Annals Of Grift, Chapter [n]: “Pastoral Medicine”

This story is a perfect example of a truly elegant con.  On one side, the marks:  suffering, credulous, and primed to both reject and crave authority.  On the other, the grifters, offering valiant rebellion against the establishment, all the comfort of faith, and the knowledge that the truly dedicated marks will become repeat customers.

Ladles and jellyspoons, I give you pastoral medicine!

You’ve probably heard of the credentials M.D. and R.N., and maybe N.P. The people using those letters are doctors, registered nurses and nurse practitioners. But what about PSC.D or D.PSc? Those letters refer to someone who practices pastoral medicine — or “Bible-based” health care.

It’s a relatively new title being used by some alternative health practitioners. The Texas-based Pastoral Medical Association gives out “pastoral provider licenses” in all 50 states and 30 countries. Some providers call themselves doctors of pastoral medicine.

V0011224 Doctor and Mrs Syntax, with a party of friends, experimentin Credit: Wellcome Library, London. Wellcome Images images@wellcome.ac.uk http://wellcomeimages.org Doctor and Mrs Syntax, with a party of friends, experimenting with laughing gas. Coloured aquatint by T. Rowlandson after W. Combe. By: William Combeafter: Thomas RowlandsonPublished: - Copyrighted work available under Creative Commons Attribution only licence CC BY 4.0 http://creativecommons.org/licenses/by/4.0/

And how do these fine practitioners roll?

[Stephen] Barrett [a retired psychiatrist and founder of the consumer protection siteQuackwatch.org] says the Pastoral Medical Association functions like a private club. Patients sign confidentiality agreements, pay out of pocket and are prohibited from suing if they’re unhappy with the care they receive. Any disputes are handled by an ecclesiastical tribunal.

“They’re claiming that ‘Any advice we give you is pastoral in nature,’ ” Barrett says. “In other words, ‘If I give you health advice that’s not health advice, that’s pastoral advice.’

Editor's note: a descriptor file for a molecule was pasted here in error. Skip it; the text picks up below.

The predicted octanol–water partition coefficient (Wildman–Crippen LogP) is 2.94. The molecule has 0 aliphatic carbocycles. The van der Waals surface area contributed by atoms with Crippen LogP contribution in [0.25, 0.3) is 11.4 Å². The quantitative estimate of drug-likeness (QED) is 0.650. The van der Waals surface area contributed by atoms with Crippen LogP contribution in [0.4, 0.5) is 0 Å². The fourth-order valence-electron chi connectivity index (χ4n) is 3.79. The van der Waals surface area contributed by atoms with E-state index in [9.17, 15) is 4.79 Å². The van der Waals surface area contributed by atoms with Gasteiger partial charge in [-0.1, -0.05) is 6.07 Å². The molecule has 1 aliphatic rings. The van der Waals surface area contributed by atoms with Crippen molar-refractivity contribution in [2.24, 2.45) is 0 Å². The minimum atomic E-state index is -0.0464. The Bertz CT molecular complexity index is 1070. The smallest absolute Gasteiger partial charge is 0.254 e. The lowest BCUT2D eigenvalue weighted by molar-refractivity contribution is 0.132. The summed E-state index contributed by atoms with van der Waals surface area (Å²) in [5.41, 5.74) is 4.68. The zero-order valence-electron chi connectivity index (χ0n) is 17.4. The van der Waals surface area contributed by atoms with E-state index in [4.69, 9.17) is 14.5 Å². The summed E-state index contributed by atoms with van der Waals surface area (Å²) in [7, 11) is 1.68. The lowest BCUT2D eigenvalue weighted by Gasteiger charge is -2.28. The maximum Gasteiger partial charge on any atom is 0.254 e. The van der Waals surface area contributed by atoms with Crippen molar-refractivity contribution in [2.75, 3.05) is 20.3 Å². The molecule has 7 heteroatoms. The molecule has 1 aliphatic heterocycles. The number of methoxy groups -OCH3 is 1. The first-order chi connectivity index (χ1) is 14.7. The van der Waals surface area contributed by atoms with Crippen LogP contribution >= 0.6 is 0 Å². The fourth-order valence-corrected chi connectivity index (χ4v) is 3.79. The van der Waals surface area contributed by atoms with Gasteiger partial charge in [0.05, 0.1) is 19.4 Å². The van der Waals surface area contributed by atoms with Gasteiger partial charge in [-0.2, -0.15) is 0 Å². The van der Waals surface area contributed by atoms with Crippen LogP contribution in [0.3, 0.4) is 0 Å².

The article goes on to dig up one person who felt helped by her pastoral “advisor” — a woman who believed “heavy metal detox, special diet and herbal supplements helped her lose weight and gain energy.”  And good for her! I’d hope she’d derive some comfort from her ~$5,000 donation to what the Pastoral Medical Association calls “the Almighty’s Health Care workers.”

A closing thought.  In the deregulated paradise sought by the Republican party and its Koch and Koch-esque paymasters, there’s no problem with such charlatanism.  Let people put their money where they like, regulatory oversight be damned, and let the market (and morbidity/mortality outcomes) decide the matter.  That sick people might not be fully at liberty to exercise their function as a homo economicus is somebody else’s problem.

Which is to say — this particular grift takes the form of the familiar American religious confidence game that has taken in its suckers since before the birth of the Republic.  At the same time, it’s a pretty good proxy for the same long con being run on too many Americans by the folks who have come to use the Republican Party as its front.

Image:T. Rowlandson after W. Combe, Doctor and Mrs. Syntax and a Party of Friends Making an Experiment in Pneumatics, 19th c.

Explore posts in the same categories: Religious follies, Uncategorized

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